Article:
We’ve been here twice before. So the basic tours were not too attractive. We went on some of them anyway and found this city a lot the same …. But also continually
changing and interesting enough to justify another look, especially at another time of year. Last time we were here was the “Christmas Markets” cruise.
We skipped the Vienna Mozart Concert, having been there last time … but were able to tell a few folks with back problems that the chairs are hard and packed in tight. (for photos, see previous blog & albums)
This is truly a case where the people in charge are resting on laurels of previous generations and they dont care much for the comfort of the consumer… they figure it was good enough in the 1800’s … it’’s good enough for today. And there’s no competition … yet. Since every single person complained of the hard chairs and tight quarters … I’ll bet a place with good accoustics and comfortable chairs would do very well here.
Gustav Klimpt exhibition at the Belvedere Palace.
His art was a departure from the type of works popular in the late 1800’s in Europe … bringing a greater sensuality to his works and forgoing all depth perspective except on the subject. The conservative art critics were harsh and unaccepting of this new style.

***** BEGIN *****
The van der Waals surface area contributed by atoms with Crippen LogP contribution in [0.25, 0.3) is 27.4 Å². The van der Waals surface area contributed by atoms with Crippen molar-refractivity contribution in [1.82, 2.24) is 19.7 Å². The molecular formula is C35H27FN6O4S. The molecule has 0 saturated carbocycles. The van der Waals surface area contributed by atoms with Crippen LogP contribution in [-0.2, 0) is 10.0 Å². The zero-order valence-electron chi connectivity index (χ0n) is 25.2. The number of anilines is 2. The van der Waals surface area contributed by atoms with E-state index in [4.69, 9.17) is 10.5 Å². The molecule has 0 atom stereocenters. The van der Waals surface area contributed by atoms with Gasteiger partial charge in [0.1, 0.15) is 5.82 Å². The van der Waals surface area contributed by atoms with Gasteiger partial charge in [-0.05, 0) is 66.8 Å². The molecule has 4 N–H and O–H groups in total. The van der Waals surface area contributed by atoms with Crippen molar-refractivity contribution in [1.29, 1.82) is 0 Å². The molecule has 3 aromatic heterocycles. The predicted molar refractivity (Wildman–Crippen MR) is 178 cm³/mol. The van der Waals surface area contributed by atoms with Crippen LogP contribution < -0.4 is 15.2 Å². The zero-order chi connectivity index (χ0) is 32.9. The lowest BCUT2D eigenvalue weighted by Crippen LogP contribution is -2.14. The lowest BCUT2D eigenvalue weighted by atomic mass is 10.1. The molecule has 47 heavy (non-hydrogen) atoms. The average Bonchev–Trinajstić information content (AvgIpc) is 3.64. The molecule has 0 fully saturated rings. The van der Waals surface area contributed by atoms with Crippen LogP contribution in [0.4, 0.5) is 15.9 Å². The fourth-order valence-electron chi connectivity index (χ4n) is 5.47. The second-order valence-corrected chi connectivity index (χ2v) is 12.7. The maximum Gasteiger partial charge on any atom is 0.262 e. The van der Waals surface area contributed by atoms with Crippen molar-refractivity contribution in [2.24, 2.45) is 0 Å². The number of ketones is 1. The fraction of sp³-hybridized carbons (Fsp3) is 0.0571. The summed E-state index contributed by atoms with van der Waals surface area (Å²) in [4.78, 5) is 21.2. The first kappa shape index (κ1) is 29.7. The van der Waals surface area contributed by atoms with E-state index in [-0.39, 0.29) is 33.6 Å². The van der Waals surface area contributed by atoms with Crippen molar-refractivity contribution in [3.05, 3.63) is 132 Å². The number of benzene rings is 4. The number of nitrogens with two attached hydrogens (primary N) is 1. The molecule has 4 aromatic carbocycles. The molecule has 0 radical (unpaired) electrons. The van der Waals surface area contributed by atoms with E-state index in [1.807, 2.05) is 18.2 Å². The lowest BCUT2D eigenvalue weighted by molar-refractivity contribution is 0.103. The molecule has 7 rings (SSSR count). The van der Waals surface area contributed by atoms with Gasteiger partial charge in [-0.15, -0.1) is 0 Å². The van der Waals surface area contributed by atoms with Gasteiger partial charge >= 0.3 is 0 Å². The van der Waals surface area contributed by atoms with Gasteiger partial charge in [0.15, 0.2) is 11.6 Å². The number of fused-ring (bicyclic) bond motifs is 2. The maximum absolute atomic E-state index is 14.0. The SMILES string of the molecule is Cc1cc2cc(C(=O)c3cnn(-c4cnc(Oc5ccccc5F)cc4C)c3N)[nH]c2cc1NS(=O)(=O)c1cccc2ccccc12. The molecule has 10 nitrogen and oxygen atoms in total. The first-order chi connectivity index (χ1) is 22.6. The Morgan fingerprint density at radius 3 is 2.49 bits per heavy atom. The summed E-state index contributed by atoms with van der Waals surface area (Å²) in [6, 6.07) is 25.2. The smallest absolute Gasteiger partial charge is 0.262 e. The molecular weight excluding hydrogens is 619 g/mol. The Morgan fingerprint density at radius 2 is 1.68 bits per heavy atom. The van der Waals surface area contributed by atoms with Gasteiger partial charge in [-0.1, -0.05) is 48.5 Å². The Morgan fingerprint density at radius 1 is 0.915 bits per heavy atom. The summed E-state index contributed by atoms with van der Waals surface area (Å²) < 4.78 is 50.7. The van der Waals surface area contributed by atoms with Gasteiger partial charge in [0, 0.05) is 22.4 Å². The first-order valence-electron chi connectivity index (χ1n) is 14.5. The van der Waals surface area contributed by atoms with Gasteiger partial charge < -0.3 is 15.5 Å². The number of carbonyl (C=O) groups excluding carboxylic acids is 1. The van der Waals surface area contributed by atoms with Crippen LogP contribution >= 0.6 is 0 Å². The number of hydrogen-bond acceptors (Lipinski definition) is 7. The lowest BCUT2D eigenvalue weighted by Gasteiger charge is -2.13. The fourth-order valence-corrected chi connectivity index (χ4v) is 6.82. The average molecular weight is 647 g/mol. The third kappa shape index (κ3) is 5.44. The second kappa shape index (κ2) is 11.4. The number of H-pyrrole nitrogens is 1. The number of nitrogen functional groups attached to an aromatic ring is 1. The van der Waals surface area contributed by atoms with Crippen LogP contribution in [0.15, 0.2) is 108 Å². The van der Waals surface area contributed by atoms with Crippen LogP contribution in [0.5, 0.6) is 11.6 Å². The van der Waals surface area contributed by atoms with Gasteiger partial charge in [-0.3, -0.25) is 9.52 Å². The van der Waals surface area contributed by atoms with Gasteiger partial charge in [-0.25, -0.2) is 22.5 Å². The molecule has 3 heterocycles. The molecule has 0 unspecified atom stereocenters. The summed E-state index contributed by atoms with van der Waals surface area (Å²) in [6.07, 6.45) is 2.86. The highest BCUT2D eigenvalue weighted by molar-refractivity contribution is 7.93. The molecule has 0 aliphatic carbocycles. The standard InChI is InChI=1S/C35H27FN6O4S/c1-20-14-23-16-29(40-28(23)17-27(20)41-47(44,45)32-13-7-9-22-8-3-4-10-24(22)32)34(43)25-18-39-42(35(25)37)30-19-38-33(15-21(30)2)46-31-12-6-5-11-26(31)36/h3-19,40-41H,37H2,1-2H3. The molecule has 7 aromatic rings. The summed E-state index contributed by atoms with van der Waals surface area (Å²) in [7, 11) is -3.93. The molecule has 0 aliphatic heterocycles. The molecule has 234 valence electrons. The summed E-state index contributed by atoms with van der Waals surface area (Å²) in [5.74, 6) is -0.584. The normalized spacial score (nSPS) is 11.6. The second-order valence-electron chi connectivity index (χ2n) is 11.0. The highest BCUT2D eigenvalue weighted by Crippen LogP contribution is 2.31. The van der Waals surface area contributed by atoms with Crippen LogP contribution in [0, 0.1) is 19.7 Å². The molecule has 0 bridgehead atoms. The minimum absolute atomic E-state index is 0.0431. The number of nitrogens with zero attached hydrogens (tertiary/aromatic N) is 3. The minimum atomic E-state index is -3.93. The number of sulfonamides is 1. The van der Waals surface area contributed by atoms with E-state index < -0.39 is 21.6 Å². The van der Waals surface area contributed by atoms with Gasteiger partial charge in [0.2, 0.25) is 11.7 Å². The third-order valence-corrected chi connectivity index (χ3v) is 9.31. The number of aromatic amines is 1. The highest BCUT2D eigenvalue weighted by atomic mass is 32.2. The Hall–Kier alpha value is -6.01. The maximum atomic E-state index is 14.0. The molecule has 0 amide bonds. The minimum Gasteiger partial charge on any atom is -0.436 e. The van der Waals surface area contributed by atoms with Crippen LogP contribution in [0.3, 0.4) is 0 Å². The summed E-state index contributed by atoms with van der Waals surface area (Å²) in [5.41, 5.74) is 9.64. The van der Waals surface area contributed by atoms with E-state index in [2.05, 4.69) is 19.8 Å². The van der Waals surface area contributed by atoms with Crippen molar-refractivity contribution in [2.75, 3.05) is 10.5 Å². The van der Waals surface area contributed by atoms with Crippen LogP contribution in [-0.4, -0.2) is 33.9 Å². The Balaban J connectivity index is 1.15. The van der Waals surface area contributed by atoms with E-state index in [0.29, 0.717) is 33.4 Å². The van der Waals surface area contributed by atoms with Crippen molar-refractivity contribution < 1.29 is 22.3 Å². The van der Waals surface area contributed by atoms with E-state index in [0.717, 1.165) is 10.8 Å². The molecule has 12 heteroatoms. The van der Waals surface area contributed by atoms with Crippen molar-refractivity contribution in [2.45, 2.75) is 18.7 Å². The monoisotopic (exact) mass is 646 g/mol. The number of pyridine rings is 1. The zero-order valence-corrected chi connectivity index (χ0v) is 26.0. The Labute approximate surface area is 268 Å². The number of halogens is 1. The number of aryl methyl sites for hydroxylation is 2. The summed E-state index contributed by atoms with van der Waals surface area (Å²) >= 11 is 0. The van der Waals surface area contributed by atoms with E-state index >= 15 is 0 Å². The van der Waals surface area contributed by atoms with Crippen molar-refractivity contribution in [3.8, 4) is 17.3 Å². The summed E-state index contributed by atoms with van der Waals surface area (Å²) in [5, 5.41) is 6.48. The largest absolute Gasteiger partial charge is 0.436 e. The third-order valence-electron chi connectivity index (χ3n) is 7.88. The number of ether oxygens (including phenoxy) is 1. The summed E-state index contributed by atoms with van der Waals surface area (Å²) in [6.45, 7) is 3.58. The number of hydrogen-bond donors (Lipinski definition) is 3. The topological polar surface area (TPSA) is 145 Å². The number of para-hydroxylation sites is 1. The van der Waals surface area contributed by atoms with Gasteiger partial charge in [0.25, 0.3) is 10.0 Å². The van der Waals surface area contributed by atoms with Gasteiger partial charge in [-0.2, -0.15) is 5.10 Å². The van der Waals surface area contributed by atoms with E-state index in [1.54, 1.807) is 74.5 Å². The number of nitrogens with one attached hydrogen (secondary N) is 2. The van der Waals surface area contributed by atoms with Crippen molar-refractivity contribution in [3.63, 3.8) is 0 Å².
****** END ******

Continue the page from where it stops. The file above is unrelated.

So Klimpt withdrew from the Artists Union and became the leader of the Secession movement of European Artists from the Snobbish Circle of Artists of the 19th century. Historians consider him the father of Modern Art. See the famous Art Nouveau building that still houses his Association
Some facts we learned about him: He avoided the social scene & stayed to himself & never gave interviews. He travelled only for art inspiration, one of which were early Christian Mosaics. He worked hard, morning till nite … His only social outlet was his artist’s secessionst group which he continued with his whole life. And his female models… With whom he fathered 14 children. He never married, but had one life long companion, who historians think was possibly lesbian.
There are several more examples of his work in the Photo Album. Pull down “Photos” on the banner menu and then choose Vienna 2012. Some of these works have recently sold for over $50,000,000.00 apiece!
Physically weak and unattractive, Eugene was rejected by the French for military service, but he was determined on a military career, so he moved to Austria and became their most famous and undefeated General.
He was never defeated by the Turks, even when confronted with much larger armies. Turns out he was a military genius, gathering his captains the night before and making plans and alternate plans. In battle, he would start in one direction, then after the Turks had ordered their counter attack, he would have the Austrian army completely change directions. And with these tactics, his forces were never defeated. “Blessed are the Flexible…..”
The Vienna Ferris Wheel
has been a landmark for nearly 100 years. It takes 20 minutes to make the complete circle and the cabins carry 15 people.
People have done unique things in those 20 minutes … have a meal, get married… ??
The National Library
The National Library houses one of the largest collections in the world … Over 8 million volumes …many of which are very old, even a large papyrus collection. To access these old books you must be a certified academic and can only read the books in a special reading room and wear gloves.